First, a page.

Calc mimics the behavior of MS Excel: start typing into a cell, and you get into 'Enter' mode (enter/tab/cursor keys commit and step to an other cell), and F2 activates 'Edit' mode (only enter/tab commit changes). However, Excel shows the current state in the status bar, whereas Calc doesn't. This is highly confusing.
UI: this whole Enter/Edit distinction seems totally wrong to me, but it's worth keeping for compatibility with Excel.
confirmed. enhancement request. inherited from OOo.
how exactly Excel gives such a visual clue? could you provide a screenshot or description?
In excel the cell mode is shown in the bottom left corner (on the statusbar). See
Any update on this? I think this is a major usability problem in Calc.
*** Bug 116447 has been marked as a duplicate of this bug. ***
Adding needsUXEval to discuss the possible implementation(s) within the design/UX team.
Don't see the use case when this status bar information would be needed.
(In reply to almos from comment #2)
> In excel the cell mode is shown in the bottom left corner (on the
> statusbar). See
A selected cell has a clear border indication.
A cell in editing mode, does not have that.
So how clear do you want to show the difference :)
For me changing is not adding relevant user feedback. A WFM, I would say.
We discussed this topic in the design meeting.
While "Edit"/"Enter" resp. F2/"just type" makes arrow effective or not, and the "Point" information shown in formula edit mode, are different modes, it's quite clear what action you started. Plus, it's barely usable to require a glimpse at the statusbar. And since we also have quite a lot information in the statusbar, we decided to not implement the feature.
Here is a request that the UX Team please consider my points on why this is actually a valuable feature.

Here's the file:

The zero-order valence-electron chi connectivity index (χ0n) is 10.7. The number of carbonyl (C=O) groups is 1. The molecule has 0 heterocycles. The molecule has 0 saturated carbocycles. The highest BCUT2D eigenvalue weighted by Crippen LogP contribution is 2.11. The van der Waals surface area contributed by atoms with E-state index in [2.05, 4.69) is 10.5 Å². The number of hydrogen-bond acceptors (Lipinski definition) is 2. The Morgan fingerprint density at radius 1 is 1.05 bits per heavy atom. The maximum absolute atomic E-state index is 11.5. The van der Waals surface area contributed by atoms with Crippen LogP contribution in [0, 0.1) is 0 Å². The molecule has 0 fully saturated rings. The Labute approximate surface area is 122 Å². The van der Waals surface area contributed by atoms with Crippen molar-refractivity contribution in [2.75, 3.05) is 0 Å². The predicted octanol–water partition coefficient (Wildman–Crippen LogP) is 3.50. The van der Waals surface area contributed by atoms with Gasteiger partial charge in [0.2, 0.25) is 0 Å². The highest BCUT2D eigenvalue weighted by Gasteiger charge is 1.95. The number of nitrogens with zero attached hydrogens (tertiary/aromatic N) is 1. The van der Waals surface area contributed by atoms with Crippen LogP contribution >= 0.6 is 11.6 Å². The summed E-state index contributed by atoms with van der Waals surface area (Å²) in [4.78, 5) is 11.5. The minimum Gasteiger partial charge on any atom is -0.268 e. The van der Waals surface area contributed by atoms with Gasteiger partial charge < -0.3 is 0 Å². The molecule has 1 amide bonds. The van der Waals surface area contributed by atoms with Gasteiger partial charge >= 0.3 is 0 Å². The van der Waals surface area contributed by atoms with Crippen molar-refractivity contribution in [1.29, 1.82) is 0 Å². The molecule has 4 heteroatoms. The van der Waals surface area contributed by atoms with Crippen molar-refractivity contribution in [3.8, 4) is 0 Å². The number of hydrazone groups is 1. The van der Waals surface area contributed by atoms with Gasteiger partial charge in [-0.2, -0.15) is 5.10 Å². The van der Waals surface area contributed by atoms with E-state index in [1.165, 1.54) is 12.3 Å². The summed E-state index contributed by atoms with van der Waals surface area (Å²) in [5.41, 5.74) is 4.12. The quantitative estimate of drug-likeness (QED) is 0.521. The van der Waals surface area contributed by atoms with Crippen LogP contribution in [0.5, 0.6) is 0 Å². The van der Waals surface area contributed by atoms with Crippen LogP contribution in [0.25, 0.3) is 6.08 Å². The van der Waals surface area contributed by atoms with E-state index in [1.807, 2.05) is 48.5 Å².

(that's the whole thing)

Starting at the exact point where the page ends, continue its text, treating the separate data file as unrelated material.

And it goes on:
For the sake of clarity, let's call the mode where arrow keys move the cell cursor "cell-cursor mode" and the mode where arrow keys permit navigation within the edited text "text-cursor mode". Let's say that they're both cursor modes. Let's call the cell whose formula you're editing "formula cell".
These cursor modes are relevant when you are editing the formula of a particular cell. While cell-cursor mode is the default when you start entering a formula into a cell by pressing "=" and is very useful for referencing nearby cells by navigating towards them with the arrow keys, text-cursor mode is necessary for modifying previously entered parts of your formula. Even if you never make mistakes when entering your formulae, you might need text-cursor mode to make modifications to formulae if you want to use them for a slightly different purpose elsewhere.
Now, if while entering the formula in a cell, you happen to switch back-and-forth between text-cursor and cell-cursor modes several times, it is not impossible that you'll forget which mode you're on. This is where a visual indication of what mode you're in would be useful. Having it is not _essential_, but certainly can improve the user experience: if you think you're in text-cursor mode and press an arrow key, but you're really in cell-cursor mode, you will insert at least 3 characters (the address of the cell which your cell-cursor presently points at) in the formula cell which you will have to delete. Having a visual indication can prevent this, arguably without negatively impacting user experience.
Now, I don't think MS Excel's approach is actually that useful: in the past I've preferred winging it and possibly deleting some characters than looking at the status bar to see which mode I'm in. (I've criticised in the past when people have argued that a feature shall not be implemented in LO simply because MS Excel doesn't have it.)
I think some not terrible ways to implement this cursor mode visual indicator would be:
* Changing the cursor in the cell formula between a line and a block, where a block cursor indicates you're in cell-cursor mode.
* Adding a border to the formula cell, albeit one styled differently than the cell-cursor border. For example, the formula cell border during cell-cursor mode could have a dashed stroke.
* Changing the background color of the formula cell slightly according to the cursor mode.
* Adding arrow icons in all four directions of the cell under the cell-cursor while on cell-cursor mode; removing these icons while in text-cursor mode.
Anyway, these are just some ideas. I'm sure the UX team can come up with something better.
Sorry for the long comment.